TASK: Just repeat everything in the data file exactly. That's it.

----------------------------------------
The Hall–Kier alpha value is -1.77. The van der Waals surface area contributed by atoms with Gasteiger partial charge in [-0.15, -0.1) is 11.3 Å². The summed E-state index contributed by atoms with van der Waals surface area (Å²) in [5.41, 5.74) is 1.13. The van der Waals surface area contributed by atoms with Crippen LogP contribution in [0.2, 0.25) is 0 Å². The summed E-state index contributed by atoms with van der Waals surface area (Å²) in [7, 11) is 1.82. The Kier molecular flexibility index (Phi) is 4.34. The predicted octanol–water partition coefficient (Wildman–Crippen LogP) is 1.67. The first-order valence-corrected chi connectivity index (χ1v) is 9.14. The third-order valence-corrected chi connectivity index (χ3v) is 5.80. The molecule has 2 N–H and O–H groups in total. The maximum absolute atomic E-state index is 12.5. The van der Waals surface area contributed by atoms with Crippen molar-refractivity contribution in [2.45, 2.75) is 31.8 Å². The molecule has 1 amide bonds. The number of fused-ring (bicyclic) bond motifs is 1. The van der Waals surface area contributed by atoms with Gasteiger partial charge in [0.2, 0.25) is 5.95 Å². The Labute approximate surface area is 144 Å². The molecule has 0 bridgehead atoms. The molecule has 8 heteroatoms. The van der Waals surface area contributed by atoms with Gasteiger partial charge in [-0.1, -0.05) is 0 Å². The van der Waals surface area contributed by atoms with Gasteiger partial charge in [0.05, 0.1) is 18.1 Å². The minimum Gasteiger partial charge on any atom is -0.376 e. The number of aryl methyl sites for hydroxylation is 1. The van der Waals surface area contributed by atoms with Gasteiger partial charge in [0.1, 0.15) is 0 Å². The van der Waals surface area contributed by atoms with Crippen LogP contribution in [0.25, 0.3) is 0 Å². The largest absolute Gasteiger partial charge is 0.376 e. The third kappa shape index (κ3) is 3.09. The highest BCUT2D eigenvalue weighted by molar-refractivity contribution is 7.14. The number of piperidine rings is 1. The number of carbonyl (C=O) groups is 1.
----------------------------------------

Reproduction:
The Hall–Kier alpha value is -1.77. The van der Waals surface area contributed by atoms with Gasteiger partial charge in [-0.15, -0.1) is 11.3 Å². The summed E-state index contributed by atoms with van der Waals surface area (Å²) in [5.41, 5.74) is 1.13. The van der Waals surface area contributed by atoms with Crippen LogP contribution in [0.2, 0.25) is 0 Å². The summed E-state index contributed by atoms with van der Waals surface area (Å²) in [7, 11) is 1.82. The Kier molecular flexibility index (Phi) is 4.34. The predicted octanol–water partition coefficient (Wildman–Crippen LogP) is 1.67. The first-order valence-corrected chi connectivity index (χ1v) is 9.14. The third-order valence-corrected chi connectivity index (χ3v) is 5.80. The molecule has 2 N–H and O–H groups in total. The maximum absolute atomic E-state index is 12.5. The van der Waals surface area contributed by atoms with Crippen molar-refractivity contribution in [2.45, 2.75) is 31.8 Å². The molecule has 1 amide bonds. The number of fused-ring (bicyclic) bond motifs is 1. The van der Waals surface area contributed by atoms with Gasteiger partial charge in [0.2, 0.25) is 5.95 Å². The Labute approximate surface area is 144 Å². The molecule has 0 bridgehead atoms. The molecule has 8 heteroatoms. The van der Waals surface area contributed by atoms with Gasteiger partial charge in [-0.1, -0.05) is 0 Å². The van der Waals surface area contributed by atoms with Gasteiger partial charge in [0.05, 0.1) is 18.1 Å². The minimum Gasteiger partial charge on any atom is -0.376 e. The number of aryl methyl sites for hydroxylation is 1. The van der Waals surface area contributed by atoms with Gasteiger partial charge in [0.1, 0.15) is 0 Å². The van der Waals surface area contributed by atoms with Crippen LogP contribution in [0.25, 0.3) is 0 Å². The largest absolute Gasteiger partial charge is 0.376 e. The third kappa shape index (κ3) is 3.09. The highest BCUT2D eigenvalue weighted by molar-refractivity contribution is 7.14. The number of piperidine rings is 1. The number of carbonyl (C=O) groups is 1.